The exasperation of his inexcusable mistreatment upon his return from Vietnam can historically be contrasted to the ticker tape parades, ballroom dances and the camaraderie of Veterans of Foreign War meeting halls returning World War II Veterans experienced. Vietnam Veterans experienced none of that. Commenting on this, Hoch lamented: "I risked my life for the our government, only to come home and be treated like dirt. I was not allowed to talk about Vietnam, but in some ways, it was a nightmare that I cannot forget to this day. Some people had it far worse than I did, and some much better." In a typical paradox common to many returning Vietnam Veterans, they counted down the months, weeks, and eventually days to return to the U.S. to conclude their tour (known as "Date of Estimated Return from Overseas Service or the acronym DEROS). However, either as a consequence of "adrenalin withdrawal," or societal mistreatment, there were those that shortly after their return couldn't wait to go back to S.E. Asia. Clyde Hoch, for reasons of his own, was part of that group. Explaining his rationale, he elaborated as follows: "It was extremely hard for me to get used to coming back to the states where there was so much backstabbing, selfishness, and arrogance. I almost felt like going back to Vietnam." Ending his military career in Vietnam as Marine Corps Platoon Commander, his adjustment to being an insignificant, unappreciated ex Veteran was arduous and painful. Explaining why, Hoch wrote: "I left Vietnam feeling important and useful to society, even though I felt as though society did not like me. Society hated us because we were trained killers." Again and again, upon his return from S.E. Asia, instead of the public expressing gratitude and appreciation for his contribution in the war effort, he was asked to his chagrin: "What was it like to kill women and children?"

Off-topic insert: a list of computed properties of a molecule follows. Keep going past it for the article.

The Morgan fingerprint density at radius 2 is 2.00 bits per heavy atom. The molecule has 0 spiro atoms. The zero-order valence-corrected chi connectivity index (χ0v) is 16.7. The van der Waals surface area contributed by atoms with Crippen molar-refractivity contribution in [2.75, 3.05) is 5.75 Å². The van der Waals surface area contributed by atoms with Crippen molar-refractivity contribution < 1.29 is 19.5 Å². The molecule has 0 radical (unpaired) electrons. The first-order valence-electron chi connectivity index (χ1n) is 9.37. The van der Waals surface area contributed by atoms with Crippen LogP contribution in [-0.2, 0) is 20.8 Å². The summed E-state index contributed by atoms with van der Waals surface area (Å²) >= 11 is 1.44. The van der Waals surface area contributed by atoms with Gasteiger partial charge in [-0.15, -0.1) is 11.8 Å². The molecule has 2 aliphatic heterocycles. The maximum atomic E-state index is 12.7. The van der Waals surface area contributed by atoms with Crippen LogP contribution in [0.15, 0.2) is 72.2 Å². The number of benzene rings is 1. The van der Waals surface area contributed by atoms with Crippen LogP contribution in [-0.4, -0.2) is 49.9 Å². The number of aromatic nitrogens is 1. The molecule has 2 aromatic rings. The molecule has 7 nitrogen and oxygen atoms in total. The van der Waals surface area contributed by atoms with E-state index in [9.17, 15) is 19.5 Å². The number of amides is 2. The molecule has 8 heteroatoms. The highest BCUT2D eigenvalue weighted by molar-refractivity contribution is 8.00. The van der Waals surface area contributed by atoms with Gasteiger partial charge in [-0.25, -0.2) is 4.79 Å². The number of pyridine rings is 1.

While Hoch's mistreatment as a returning Vietnam Veteran is a primary theme of this memoir, there is so much more to this historically speaking concerning the American conduct of the war never to be found in high school or college textbooks. Another theme that runs right through the book from the beginning to the end is immortality. In his introduction, Hoch asserted a chilling statistic: "Statistically, I am one of 2,709, 918 Americans who actually served in the Vietnam War. We are dying at a much higher rate than the average person who did not serve in Vietnam." For the entire fourteen months Clyde Hoch was in Vietnam, he was faced with death virtually every day until he became filled with the following belief that fortunate for this memoir, it did not become a self fulfilling prophesy: "There were so many times I went to sleep thinking that I would not last the morning sun come up. There were so many days I woke up and said to myself, "This one will surely be my last day on earth.". Surprisingly, even on his last operation before he returned home he expressed similar sentiments: "I had it in my mind I would never leave Vietnam alive. I felt that if nothing else happened, the plane would get shot down on the way home." However, this book is not only about Vietnam, death and societal rejection. It is also about the "tracks" in his life, hence the title of his book. Not only are the treads of his tank's imprints left in the Vietnamese soil covered, but this is a memoir of Clyde Hoch's accomplishments, failures, emotions, memories and lessons learned. Written 41 years after he left Vietnam, Hoch explained the time lapse: "I did not write this book earlier in my life because no one wanted to hear about Vietnam. I write this now from memory, in the hopes that someone reads it, gains knowledge, and maybe understanding from it. With the current plethora of "Fake Warrior Vietnam Veterans" that claimed they were there when they actually weren't, it is now fashionable to be a Vietnam Veteran. However, Hoch explained: After coming home from Vietnam we seldom mentioned being there at all because it usually broke out into an argument or a fist fight. As everyone knows, we Vietnam Veterans were considered the scum of the earth by most civilians of the U.S." It is truly sad that a memoir as important and revealing as this almost didn't find the light of day. Furthermore, we must ask, how many Veterans had historically important stories and experiences to tell which they tragically brought with them to their graves?